Dalvin Cook Had a Rough Day, and It Wasn’t His Fault.

AFC East Arms Race
Jan 15, 2023; Minneapolis, Minnesota, USA; Minnesota Vikings running back Dalvin Cook (4) during warmups before a wild card game against the New York Giants at U.S. Bank Stadium. Mandatory Credit: Matt Krohn-USA TODAY Sports.

Monday marked the deadline for NFL teams to finagle deals with franchise-tagged players.

And the day whimpered.

Dalvin Cook Had a Rough Day, and It Wasn’t His Fault.

Saquon Barkley of the New York Giants, Tony Pollard from the Dallas Cowboys, and Las Vegas Raiders running back Josh Jacobs did not come to terms on new contracts, and a mysterious months-long period of ‘now what?’ appears underway.

Rough Day
Dec 24, 2022; Minneapolis, Minnesota, USA; New York Giants running back Saquon Barkley (26) is tackled by Minnesota Vikings defensive tackle Harrison Phillips (97) during the fourth quarter at U.S. Bank Stadium. Mandatory Credit: Matt Krohn-USA TODAY Sports.

ESPN Adam Schefter tweeted, “With no long-term deals for Saquon Barkley, Josh Jacobs and Tony Pollard, the last time a RB signed a long-term contract worth $10 million or more per year was Nick Chubb in 2021 — 716 days ago.”

Meanwhile, Monday was a bad day for former Vikings running back Dalvin Cook, who is currently a free agent. Here’s why.

The Money Won’t Be There

Crickets So Far
Jan 8, 2023; Chicago, Illinois, USA; Minnesota Vikings running back Dalvin Cook (4) runs the ball during the first quarter against the Chicago Bears at Soldier Field. Mandatory Credit: Daniel Bartel-USA TODAY Sports.

Per the Schefter tweet, a running back hasn’t been afforded a contract north of $10 million annually in about two years.

Ten million is the number reportedly sought by Cook amid his free agency, and he flat out won’t be ‘the guy’ to break the streak. Barkley, Pollard, or Jacobs would’ve broken the ice — if anyone was going to do so in the first place.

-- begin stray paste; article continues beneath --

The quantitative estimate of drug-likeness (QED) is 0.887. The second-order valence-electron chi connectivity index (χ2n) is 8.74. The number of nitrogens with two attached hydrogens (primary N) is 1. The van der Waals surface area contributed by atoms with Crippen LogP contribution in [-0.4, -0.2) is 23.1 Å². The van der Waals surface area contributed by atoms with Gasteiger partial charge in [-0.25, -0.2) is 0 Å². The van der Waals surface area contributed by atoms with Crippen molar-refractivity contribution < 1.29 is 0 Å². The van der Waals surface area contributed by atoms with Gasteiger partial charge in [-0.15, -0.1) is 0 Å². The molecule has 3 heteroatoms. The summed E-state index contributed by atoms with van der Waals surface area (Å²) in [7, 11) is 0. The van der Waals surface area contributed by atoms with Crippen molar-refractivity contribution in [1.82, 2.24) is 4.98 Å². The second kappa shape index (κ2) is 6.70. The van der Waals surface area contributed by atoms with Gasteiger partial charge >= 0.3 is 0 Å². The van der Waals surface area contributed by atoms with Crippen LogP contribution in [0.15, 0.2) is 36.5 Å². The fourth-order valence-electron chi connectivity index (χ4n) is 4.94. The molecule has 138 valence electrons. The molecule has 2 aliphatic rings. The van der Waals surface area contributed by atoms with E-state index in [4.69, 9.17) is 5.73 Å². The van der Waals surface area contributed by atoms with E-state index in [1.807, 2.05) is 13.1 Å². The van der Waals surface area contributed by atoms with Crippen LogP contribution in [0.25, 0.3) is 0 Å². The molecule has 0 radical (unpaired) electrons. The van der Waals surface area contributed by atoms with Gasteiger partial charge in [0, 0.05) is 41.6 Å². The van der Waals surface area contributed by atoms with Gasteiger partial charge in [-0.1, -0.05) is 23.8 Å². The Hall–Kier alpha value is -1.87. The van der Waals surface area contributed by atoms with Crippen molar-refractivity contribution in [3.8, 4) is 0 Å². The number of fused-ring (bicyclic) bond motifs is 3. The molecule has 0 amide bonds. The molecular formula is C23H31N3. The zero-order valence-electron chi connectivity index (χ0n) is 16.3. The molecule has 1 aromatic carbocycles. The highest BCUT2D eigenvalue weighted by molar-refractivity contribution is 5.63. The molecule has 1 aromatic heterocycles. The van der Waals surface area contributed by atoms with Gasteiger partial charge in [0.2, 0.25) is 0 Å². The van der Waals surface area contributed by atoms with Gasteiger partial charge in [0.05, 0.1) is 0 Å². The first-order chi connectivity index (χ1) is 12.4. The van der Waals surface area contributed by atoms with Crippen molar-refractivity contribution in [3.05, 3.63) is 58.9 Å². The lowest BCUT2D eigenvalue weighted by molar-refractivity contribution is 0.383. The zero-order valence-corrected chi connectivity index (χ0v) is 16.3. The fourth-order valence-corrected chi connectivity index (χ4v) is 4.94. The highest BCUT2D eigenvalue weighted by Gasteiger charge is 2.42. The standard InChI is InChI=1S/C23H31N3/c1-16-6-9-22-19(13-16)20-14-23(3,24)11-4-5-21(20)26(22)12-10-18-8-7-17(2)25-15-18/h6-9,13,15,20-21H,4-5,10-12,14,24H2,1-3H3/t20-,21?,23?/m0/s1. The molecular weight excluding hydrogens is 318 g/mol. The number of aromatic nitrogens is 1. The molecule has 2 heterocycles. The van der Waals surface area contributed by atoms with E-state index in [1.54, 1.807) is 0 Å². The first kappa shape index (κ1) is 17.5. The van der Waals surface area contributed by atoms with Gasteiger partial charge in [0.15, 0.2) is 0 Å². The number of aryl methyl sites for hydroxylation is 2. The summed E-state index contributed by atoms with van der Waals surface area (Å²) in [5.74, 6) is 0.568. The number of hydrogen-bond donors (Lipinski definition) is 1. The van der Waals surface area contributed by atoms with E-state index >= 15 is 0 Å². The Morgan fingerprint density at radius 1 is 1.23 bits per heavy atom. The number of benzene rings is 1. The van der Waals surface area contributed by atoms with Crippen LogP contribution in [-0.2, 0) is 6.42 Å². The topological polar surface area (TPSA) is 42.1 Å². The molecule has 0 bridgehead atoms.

With no halfbacks getting their way, Monday’s deadline was a severe chin check on the reality of Cook’s free agency. He won’t fetch $10 million annually — and he was never going to. Now, he must readjust his mindset and merely hope for a respectable deal, or he’ll be waiting for a long time to play football again.

Dangerous Territory for RBs

Dec 18, 2022; Paradise, Nevada, USA; Las Vegas Raiders running back Josh Jacobs (28) warms up before a game against the New England Patriots at Allegiant Stadium. Mandatory Credit: Stephen R. Sylvanie-USA TODAY Sports.

Out of frustration, Derrick Henry said it best Monday via tweet, “At this point, just take the RB position out the game then. The ones that want to be great & work as hard as they can to give their all to an organization, just seems like it don’t even matter. I’m with every RB that’s fighting to get what they deserve.”

The NFL has a large problem. Teams emphatically don’t need high-priced running backs to win Super Bowls. Try to find the last time a team needed a famous bellcow tailback to win the chip. You’ll be searching for quite some time.

Still, running backs deserve to be paid — at least in fairness compared to other players — but general managers are very wisely opting not to break the bank on such players. Some WR3s are earning more than RB1s.

Cook’s first free agency is transpiring at a historically-bad low point for the vitality of running backs in the sport.

Now What for Cook?

a Dalvin Cook
Dec 9, 2021; Minneapolis, Minnesota, USA; Minnesota Vikings running back Dalvin Cook (33) looks on and smiles during the fourth quarter against the Pittsburgh Steelers at U.S. Bank Stadium. Mandatory Credit: Brace Hemmelgarn-USA TODAY Sports.

Well, Cook will have to pause, reflect, and accept an offer from the highest bidder — that will likely pay him close to $5 million or so. If teams won’t pay Barkley, Pollard, or Jacobs more than $10 million, no team will magically think, “Wait, let’s just pay Dalvin Cook a huge contract instead.”

Cook has suitors. The Miami Dolphins, New York Jets, Denver Broncos, Buffalo Bills, and Dallas Cowboys have headlined the Cook rumor mill for about four months.

There is a place in the NFL for Cook, rest assured. But Monday proved he won’t gain the hefty contract he desires. He’ll have to sign a modest deal with a team of his choosing — or return to the Vikings at a price his original paycut suggested months ago.

Dustin Baker is a political scientist who graduated from the University of Minnesota in 2007. Subscribe to his daily YouTube Channel, VikesNow. He hosts a podcast with Bryant McKinnie, which airs every Wednesday with Raun Sawh and Sal Spice. His Vikings obsession dates back to 1996. Listed guilty pleasures: Peanut Butter Ice Cream, ‘The Sopranos,’ Basset Hounds, and The Doors (the band).

All statistics provided by Pro Football Reference / Stathead; all contractual information provided by OverTheCap.com.